The Valentine Vision:
Read, Study, and Share
14 picture books in 14 days
You guys are rocking it out with the Valentine Vision! We are definitely reading, studying, and sharing all kinds of books with the world this week! Book Love ROCKS!!!
ATTENTION ALL VISITORS WHO LEAVE COMMENTS - There will be a Commenter's Award as well. Every comment will earn you a chance to win a special book. Damon Dean of Seven Acre Sky has graciously donated this book to the challenge this year. This is an effort to allow those who don't blog or who didn't get to sign up this year, to have a chance to participate and win a prize. So, get to hopping to those blogs. This is a blog hop event, after all.
If you can't get this link to work at the end of your post, then just add my link for today's post instead.
Welcome to DAY 5. Today's lesson is on...DIALOGUE.
|Papa's Mechanical Fish |
by Candace Fleming
Title: Papa's Mechanical Fish
Author: Candace Fleming
Illustrator: Boris Kulikov
Publisher: Farrar Straus Giroux Books for Young Readers
Word Count: 1031
Top 10 Element: Dialogue
I absolutely LOVE this book. It is SO much fun to read! At 1,031 words long, it doesn't seem long at all. That's how awesome this book is. It has dialogue, character, plot, conflict (okay, EVERY book has character, plot, and conflict...), word play, patterns, pacing, and beginnings/endings. But the dialogue is what helps to bring it all together. So dialogue is the strength here.
In the summer of 1851, with encouragement and ideas provided by his family, an inventor builds a working submarine and takes his family for a ride. Includes notes about Lodner Phillips, the real inventor on whom the story is based.Spreads 1 and 2 have great voice and word play.
|First spread of Papa's Mechanical Fish by Candace Fleming via itunes|
Dialogue doesn't enter until spread 3.
|Spread 3 of Papa's Mechanical Fish by Candace Fleming|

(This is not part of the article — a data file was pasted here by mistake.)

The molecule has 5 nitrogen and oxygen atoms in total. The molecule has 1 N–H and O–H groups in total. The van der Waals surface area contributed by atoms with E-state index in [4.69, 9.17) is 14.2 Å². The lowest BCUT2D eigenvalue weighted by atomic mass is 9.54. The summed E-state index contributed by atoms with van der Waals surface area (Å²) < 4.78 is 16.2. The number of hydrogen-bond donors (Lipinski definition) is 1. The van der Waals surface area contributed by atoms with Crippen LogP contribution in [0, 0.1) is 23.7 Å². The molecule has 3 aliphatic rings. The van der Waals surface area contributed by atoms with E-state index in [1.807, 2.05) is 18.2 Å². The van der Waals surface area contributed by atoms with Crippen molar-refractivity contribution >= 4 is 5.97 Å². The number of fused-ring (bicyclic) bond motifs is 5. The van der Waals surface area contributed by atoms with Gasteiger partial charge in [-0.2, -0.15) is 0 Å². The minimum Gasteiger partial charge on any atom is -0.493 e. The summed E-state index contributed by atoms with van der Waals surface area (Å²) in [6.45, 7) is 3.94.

But not once has Papa invented anything that works perfectly. "I will someday," Papa tells me. "All I need is a fantastic idea." But fantastic ideas are not easy to come by.
So Papa twiddles his tools and pulls his hair. He racks his brain, sighs, and stares until one day he throws down his screwdriver. "Enough thinking!" he cries. "Who wants to go fishing?"
And even then, it's not much. On spread 4, the PATTERN of dialogue is established.
"I do!" I holler.
"Me, too," says my brother, Cyril.
"Don't forget me," adds our sister Mary.
"My daa-daa!" squeals the baby, Wilhelmina.
"Woof!" barks our bulldog, Rex.
"I'm so glad I brought along these poles," says Mama.
On spread 5, they're all sitting there fishing at the pier and the main character, Virena, asks her papa, "Have you ever wondered what it's like to be a fish?"
"A fish?" he mutters. "A fish?"
"Uh-oh," squeals the baby.
It's even in the dialogue (how clever) that we learn the MC's name, Virena. And here's spread 7.
We keep our fingers crossed.
"Goodbye, Papa." We wave.
"Farewell, family." He waves back. (notice the alliteration)
Then the Whitefish is launched.
It almost worked. Virena asks, "Papa, how do fish move through the water?" It is this dialogue that propels the next course of action, the next plot point. And the answers give Papa ideas.
"With their tails?" says Cyril.
"With their fins?" adds Mary.
"Fishy go!" squeals the baby.
"Woof!" barks Rex.
"I'm so glad I brought along this towel," says Mama.
Spread 10 (notice the word play of onomatopoeia as a refrain):
Clink! Clankety-bang! Thump-whirrrr! "Behold the Whitefish II."
In spread 11, it almost worked. Again with the suggestive dialogue to get Papa to thinking again. Whitefish III. Almost. "How do fish know where they're going?" He goes on to build the Whitefish IV as well.
Oh, I could go on and on with this book. I could write a separate blog post for EACH of its AMAZING ELEMENTS. Alas, I will leave it at that. You MUST read this one to truly get the full experience!!!
Here's the link to add your own DAY 6 blog posts...